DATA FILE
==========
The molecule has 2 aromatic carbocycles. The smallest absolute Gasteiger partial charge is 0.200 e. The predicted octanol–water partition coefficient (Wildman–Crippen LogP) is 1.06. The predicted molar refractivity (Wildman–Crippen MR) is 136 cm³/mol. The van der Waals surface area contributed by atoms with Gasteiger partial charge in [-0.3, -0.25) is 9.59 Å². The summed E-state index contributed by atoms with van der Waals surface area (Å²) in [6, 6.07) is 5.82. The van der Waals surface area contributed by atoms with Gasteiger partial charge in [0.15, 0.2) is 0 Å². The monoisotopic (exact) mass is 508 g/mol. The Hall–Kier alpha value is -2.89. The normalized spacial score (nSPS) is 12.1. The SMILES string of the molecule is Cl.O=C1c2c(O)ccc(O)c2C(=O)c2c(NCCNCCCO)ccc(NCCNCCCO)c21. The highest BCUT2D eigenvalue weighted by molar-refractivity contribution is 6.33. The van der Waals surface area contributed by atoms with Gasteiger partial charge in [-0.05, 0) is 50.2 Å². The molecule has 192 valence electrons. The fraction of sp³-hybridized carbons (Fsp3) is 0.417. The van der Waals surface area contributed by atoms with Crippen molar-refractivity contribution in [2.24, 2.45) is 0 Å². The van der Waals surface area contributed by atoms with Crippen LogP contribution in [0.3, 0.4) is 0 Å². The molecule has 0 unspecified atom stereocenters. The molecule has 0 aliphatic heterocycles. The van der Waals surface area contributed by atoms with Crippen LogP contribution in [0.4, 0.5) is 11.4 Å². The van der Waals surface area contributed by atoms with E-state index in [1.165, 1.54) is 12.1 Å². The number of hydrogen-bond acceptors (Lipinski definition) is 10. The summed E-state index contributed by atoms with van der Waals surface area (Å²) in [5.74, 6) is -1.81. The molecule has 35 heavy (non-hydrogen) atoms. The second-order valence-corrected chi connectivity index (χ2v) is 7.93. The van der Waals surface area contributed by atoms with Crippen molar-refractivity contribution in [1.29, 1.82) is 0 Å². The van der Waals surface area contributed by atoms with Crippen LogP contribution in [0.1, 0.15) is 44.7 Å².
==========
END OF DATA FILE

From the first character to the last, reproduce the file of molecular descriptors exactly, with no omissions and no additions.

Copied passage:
The molecule has 2 aromatic carbocycles. The smallest absolute Gasteiger partial charge is 0.200 e. The predicted octanol–water partition coefficient (Wildman–Crippen LogP) is 1.06. The predicted molar refractivity (Wildman–Crippen MR) is 136 cm³/mol. The van der Waals surface area contributed by atoms with Gasteiger partial charge in [-0.3, -0.25) is 9.59 Å². The summed E-state index contributed by atoms with van der Waals surface area (Å²) in [6, 6.07) is 5.82. The van der Waals surface area contributed by atoms with Gasteiger partial charge in [0.15, 0.2) is 0 Å². The monoisotopic (exact) mass is 508 g/mol. The Hall–Kier alpha value is -2.89. The normalized spacial score (nSPS) is 12.1. The SMILES string of the molecule is Cl.O=C1c2c(O)ccc(O)c2C(=O)c2c(NCCNCCCO)ccc(NCCNCCCO)c21. The highest BCUT2D eigenvalue weighted by molar-refractivity contribution is 6.33. The van der Waals surface area contributed by atoms with Gasteiger partial charge in [-0.05, 0) is 50.2 Å². The molecule has 192 valence electrons. The fraction of sp³-hybridized carbons (Fsp3) is 0.417. The van der Waals surface area contributed by atoms with Crippen molar-refractivity contribution in [2.24, 2.45) is 0 Å². The van der Waals surface area contributed by atoms with Crippen LogP contribution in [0.3, 0.4) is 0 Å². The molecule has 0 unspecified atom stereocenters. The molecule has 0 aliphatic heterocycles. The van der Waals surface area contributed by atoms with Crippen LogP contribution in [0.4, 0.5) is 11.4 Å². The van der Waals surface area contributed by atoms with E-state index in [1.165, 1.54) is 12.1 Å². The number of hydrogen-bond acceptors (Lipinski definition) is 10. The summed E-state index contributed by atoms with van der Waals surface area (Å²) in [5.74, 6) is -1.81. The molecule has 35 heavy (non-hydrogen) atoms. The second-order valence-corrected chi connectivity index (χ2v) is 7.93. The van der Waals surface area contributed by atoms with Crippen molar-refractivity contribution in [1.29, 1.82) is 0 Å². The van der Waals surface area contributed by atoms with Crippen LogP contribution in [0.1, 0.15) is 44.7 Å².